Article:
The problem with the Reinin Dichotomies is that anything of substance they have to say can already be explained without them through an understanding of Model A, the socionic functions, and information aspects. What other descriptions the dichotomies provide are so vague and unsubstantiated as to be useless.

Paradoxically, it is the vagueness of the Reinin Dichotomies that has ensured their longevity, much like the ambiguity of Nostradamus' prophecies of the future. If Nostradamus had written more specifically ("In 1734 an evil dictator will rise to power in Naples and brutally crush all peasant revolts"), his name would be unknown today. Likewise, if the Reinin Dichotomies had specific content intelligible to a majority of intellectually minded readers, as well as a satisfactory substantiation of the existence of the traits (a "mathematical" substantiation sounds oh-so convincing, but the existence of personality traits cannot be proven mathematically), they would have long ago been either "canonized" or dismissed. But because they are so vague, they cannot be disproven, and "believers" can easily inject their own interpretations into the dichotomies. This is the simple formula to which all mumbo-jumbo owes its existence.

Superficially, the Reinin Dichotomies seem to fit into the overall theoretical framework of socionics. They show that the basic four Jungian dichotomies are just a subset of 15 hypothetical dichotomies that divide the 16 types into orthogonal halves. An attempt was made to provide tentative descriptions of the other 11 dichotomies. It seems so logical... and yet available descriptions are inadequate, if not simply incorrect, when applied to real people. The vagueness of the descriptions makes it very hard to dismiss them as inaccurate, especially as we are used to fuzzy definitions in socionics. People study the Reinin Dichotomies and, not completely "getting it," decide they simply have more learning to do. Maybe it's Reinin who has more learning to do...?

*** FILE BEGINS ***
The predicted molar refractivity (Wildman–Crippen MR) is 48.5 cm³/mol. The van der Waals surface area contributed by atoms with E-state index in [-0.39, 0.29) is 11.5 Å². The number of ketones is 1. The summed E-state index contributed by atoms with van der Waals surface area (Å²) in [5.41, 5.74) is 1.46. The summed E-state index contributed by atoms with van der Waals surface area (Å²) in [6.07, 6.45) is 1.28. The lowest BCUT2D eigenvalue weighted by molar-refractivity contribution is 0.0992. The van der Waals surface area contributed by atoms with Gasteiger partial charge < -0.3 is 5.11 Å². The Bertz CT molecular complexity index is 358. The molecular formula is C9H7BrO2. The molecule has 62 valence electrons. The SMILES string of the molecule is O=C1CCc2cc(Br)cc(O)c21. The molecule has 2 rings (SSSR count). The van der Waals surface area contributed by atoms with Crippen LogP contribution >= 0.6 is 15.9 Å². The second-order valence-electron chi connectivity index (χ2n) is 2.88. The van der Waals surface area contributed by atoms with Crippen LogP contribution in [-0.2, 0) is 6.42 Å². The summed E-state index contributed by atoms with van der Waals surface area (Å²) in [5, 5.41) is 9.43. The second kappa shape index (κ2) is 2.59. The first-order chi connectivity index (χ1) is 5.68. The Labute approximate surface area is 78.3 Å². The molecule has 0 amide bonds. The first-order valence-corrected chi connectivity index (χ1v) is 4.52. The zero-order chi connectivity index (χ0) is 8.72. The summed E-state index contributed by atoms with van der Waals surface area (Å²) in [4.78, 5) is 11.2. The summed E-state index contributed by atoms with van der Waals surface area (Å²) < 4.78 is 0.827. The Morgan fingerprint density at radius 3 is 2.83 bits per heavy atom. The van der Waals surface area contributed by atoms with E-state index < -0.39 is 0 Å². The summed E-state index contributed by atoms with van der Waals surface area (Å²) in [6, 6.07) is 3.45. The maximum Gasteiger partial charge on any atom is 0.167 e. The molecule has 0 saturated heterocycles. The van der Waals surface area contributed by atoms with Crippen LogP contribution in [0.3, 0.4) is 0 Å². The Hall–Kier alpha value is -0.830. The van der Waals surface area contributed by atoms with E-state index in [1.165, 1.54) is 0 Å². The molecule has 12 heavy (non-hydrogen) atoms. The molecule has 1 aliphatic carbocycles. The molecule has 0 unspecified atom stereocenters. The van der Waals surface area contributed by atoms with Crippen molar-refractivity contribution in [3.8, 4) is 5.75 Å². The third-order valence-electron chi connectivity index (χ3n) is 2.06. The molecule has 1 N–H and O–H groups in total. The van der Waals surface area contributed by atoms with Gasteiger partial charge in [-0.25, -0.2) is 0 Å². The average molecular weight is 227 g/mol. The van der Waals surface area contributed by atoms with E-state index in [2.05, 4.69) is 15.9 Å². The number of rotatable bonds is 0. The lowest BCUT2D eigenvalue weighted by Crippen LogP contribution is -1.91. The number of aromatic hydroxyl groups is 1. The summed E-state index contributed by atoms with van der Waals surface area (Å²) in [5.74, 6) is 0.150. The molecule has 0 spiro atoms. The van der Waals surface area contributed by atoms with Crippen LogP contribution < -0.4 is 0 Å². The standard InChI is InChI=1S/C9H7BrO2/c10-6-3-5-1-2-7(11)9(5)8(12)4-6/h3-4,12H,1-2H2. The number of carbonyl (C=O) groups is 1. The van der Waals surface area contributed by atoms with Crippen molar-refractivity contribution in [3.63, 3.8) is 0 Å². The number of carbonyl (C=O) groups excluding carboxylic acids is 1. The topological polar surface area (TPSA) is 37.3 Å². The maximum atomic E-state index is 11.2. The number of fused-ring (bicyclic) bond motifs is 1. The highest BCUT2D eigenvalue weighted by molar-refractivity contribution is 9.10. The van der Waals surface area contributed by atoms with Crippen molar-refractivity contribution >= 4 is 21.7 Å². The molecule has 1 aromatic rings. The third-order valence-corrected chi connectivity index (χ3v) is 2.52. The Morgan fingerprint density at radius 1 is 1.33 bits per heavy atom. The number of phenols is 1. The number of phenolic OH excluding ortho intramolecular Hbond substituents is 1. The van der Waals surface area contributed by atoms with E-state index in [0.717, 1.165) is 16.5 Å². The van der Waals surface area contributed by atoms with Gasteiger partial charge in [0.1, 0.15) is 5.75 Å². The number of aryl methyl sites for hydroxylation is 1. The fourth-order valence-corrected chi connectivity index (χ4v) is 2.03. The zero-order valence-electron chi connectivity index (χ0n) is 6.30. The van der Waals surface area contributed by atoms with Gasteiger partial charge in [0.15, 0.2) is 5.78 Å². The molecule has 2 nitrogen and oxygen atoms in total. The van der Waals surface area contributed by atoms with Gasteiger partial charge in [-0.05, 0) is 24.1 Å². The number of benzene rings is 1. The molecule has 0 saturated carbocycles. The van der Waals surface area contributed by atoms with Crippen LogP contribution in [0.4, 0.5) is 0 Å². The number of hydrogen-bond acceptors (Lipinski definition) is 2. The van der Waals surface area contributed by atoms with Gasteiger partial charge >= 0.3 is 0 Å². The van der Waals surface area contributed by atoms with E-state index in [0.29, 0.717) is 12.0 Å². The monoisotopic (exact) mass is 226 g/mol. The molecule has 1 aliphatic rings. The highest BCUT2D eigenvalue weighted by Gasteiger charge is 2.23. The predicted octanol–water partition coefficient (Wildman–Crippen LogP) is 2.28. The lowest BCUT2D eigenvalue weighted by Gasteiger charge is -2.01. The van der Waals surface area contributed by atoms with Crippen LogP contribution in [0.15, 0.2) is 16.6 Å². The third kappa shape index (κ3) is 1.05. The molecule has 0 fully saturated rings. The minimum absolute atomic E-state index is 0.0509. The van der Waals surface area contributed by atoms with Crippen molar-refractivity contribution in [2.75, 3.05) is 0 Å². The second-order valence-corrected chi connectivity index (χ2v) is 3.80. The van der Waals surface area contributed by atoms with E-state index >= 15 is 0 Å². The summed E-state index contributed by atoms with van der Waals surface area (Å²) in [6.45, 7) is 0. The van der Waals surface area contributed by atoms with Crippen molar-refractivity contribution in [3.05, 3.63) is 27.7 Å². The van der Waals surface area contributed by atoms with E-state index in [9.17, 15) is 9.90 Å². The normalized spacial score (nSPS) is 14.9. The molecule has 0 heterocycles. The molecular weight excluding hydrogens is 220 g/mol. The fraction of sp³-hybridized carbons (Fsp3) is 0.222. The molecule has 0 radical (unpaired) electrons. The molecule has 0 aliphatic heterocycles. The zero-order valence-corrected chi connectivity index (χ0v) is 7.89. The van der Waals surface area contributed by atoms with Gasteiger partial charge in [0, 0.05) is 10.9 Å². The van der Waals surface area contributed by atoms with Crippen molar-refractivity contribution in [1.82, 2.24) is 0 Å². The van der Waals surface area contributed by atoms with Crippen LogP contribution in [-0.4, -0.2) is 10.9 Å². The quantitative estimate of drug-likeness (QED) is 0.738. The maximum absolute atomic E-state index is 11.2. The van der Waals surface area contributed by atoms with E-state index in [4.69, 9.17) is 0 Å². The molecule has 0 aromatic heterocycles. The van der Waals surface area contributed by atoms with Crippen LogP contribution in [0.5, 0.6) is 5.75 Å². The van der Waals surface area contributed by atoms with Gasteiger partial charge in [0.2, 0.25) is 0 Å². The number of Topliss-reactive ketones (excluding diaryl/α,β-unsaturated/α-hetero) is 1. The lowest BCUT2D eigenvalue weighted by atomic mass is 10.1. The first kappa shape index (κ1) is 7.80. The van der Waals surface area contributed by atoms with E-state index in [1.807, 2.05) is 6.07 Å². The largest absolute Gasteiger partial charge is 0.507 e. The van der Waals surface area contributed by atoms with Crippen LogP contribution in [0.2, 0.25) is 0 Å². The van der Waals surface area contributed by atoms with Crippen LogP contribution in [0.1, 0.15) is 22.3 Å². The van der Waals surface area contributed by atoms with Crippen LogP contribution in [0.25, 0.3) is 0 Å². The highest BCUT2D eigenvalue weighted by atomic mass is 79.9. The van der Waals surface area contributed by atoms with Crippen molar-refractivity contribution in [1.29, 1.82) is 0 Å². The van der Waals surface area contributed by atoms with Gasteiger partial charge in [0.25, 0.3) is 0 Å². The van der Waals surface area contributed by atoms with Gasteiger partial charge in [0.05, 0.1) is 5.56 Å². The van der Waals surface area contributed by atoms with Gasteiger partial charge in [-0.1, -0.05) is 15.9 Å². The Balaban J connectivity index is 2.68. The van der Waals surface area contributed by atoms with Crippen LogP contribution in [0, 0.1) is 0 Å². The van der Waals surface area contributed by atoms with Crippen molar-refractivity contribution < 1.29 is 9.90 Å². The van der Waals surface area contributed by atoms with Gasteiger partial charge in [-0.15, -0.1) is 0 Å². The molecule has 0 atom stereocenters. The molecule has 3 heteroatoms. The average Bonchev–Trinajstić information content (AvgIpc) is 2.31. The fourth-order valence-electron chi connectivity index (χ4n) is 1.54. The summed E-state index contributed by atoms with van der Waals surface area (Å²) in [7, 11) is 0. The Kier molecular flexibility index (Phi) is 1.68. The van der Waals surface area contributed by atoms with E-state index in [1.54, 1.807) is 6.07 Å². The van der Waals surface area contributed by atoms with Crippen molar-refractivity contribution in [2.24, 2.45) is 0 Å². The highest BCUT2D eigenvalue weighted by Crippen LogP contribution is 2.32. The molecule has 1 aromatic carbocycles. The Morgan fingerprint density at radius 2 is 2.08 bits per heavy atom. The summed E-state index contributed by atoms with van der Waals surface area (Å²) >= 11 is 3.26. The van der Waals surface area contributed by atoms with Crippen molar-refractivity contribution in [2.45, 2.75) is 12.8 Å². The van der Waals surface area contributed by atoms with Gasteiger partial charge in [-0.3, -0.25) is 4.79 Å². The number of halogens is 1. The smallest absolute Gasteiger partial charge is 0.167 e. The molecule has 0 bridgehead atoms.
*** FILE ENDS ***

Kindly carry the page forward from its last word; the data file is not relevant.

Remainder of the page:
This raises an important issue: how can one distinguish between mumbo-jumbo and things that are simply hard to understand? My answer is to look at the creator and/or chief proponents of the ideas and see whether they are able to apply them confidently and consistently, and whether they have been able to convey their ideas to other people who can also apply them confidently in a way that is consistent with how the creator applied them. If the new ideas have successfully been turned into a language of discourse among a group of peers (i.e. people who are not obliged by a teacher-pupil relationship to mimic their teacher), then the ideas have substance. I don't believe the Reinin Dichotomies pass this test.

Postscript (added March 2010)

Augusta presented Reinin's Dichotomies as a hypothesis and stated that they needed further investigation. In contrast with her descriptions of the Jungian Dichomoties and the socionic functions, her descriptions of the Reinin Dichotomies are vague and generally muddled. Most Russian / Ukrainian socionists say that her descriptions weren't very good.

So, was Augusta (well, Reinin actually) "right?" Yes, in the sense that these dichotomies indeed exist mathematically. Whether they exist as actual physical phenomena is another issue. I personally have been unable to see how any of the proposed descriptions I've read can relate to reality. The second problem is that I cannot see how the descriptions follow logically from the socionic model. The third problem is that I do not know of socionists who seem able to consistently apply Reinin Dichotomies in typing and successfully convey their understanding to other people.

All this suggests that trying to make the Reinin Dichotomies work might not be worth many people's time. My perspective is that there is far more to be gained from, say, understanding gender differences than trying to master Reinin Dichotomies. Gender differences have a large body of empirical research, are readily observable, and are far-reaching in their effects. In contrast, the Reinin Dichotomies have a small body of contradictory, non-empirical research, are difficult to observe, and are limited in their explanatory power.